Avoiding funeral scams - six tips on what to look out for when planning a funeral: Internet ScamBusters #243
Today we discuss a topic we've never talked about before: funeral scams.
We know funerals are not something most people want to think about; however, we suggest you read through this issue now and then remember to look at it again if you ever need to plan a funeral or help someone else who is making the decisions for a funeral. It can really make a big difference, especially at a very difficult time.
Rolling Over in the Grave: Three Funeral Scams
Most people would rather not think about funerals -- whether it be their own or that of a loved one. Yet knowing about funeral scams can save families from added heartache when they are already in an especially vulnerable state of mind.
The average funeral with all the extras can easily cost a family over $10,000. For many people, a funeral will be one of the most expensive purchases of their lifetime.
Though most funeral directors are compassionate people who care about grieving families, the chance to sell high ticket items like cushion-lined mahogany caskets or embalming prior to cremation are business opportunities too good for some to pass up.
The federal government protects consumers from unfair business practices with a law called The Funeral Rule. A few of its main points will help you know what to watch out for.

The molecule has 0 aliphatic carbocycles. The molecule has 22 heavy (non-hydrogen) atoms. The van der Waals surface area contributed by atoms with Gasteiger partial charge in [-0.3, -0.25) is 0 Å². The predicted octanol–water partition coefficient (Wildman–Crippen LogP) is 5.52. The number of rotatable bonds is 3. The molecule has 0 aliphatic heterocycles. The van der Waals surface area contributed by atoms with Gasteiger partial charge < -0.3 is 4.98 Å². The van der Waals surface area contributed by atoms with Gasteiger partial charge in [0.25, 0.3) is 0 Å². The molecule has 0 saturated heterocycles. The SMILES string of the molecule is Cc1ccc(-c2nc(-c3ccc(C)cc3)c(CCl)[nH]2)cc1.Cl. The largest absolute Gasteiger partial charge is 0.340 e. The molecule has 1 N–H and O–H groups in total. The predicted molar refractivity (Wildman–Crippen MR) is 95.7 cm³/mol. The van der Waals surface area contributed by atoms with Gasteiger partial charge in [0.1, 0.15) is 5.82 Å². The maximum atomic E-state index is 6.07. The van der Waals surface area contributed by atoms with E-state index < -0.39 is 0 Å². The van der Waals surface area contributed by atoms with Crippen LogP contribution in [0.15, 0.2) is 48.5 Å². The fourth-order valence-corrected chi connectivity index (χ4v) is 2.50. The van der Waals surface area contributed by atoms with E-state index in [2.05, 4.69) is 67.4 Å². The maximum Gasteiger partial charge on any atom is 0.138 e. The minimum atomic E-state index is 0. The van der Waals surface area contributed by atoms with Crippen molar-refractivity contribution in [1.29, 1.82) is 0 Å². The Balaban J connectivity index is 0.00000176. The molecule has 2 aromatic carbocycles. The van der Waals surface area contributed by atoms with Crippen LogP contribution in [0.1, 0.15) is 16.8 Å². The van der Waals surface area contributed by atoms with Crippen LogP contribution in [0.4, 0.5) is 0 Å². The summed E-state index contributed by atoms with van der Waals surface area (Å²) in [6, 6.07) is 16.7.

Casket Scam: First Impressions
One way funeral directors fatten profits is by introducing customers to their most expensive caskets first.
Industry studies have shown the average casket shopper buys one of the first three casket models they are shown and usually the one that is in the middle price range.
This means it is to the funeral director's advantage to steer customers towards showroom models first.
The Funeral Rule requires funeral homes to show customers a list of all caskets the company sells with descriptions and prices before showing any models.
The Funeral Help Program advises consumers to ask about lower priced caskets, even if they don't appear to be readily available. Some funeral homes tuck cheaper caskets away in a basement. They may even be painted "uglier" colors to seem less appealing.
More attractive colors or cheaper models may need to be ordered, but should only be a phone call away.
"At last count, there were over 500 models of caskets on the market for under $1000," according to their website. If you don't see what you want at a price you are willing to pay, immediately ask to see a catalog.
Funeral Package Discounts That Mislead
Traditionally, caskets were sold only by funeral homes. But now showrooms and websites sell caskets independently, sometimes at cheaper prices.
The Funeral Rule requires funeral homes to use a casket you bought somewhere else without charging an additional fee.
Some funeral homes have tried to get around the retail casket store competition with deceptive promotional packages. They offer "deals" that reduce the price of their caskets, but make up the difference by increasing the funeral director's fee by a comparable amount.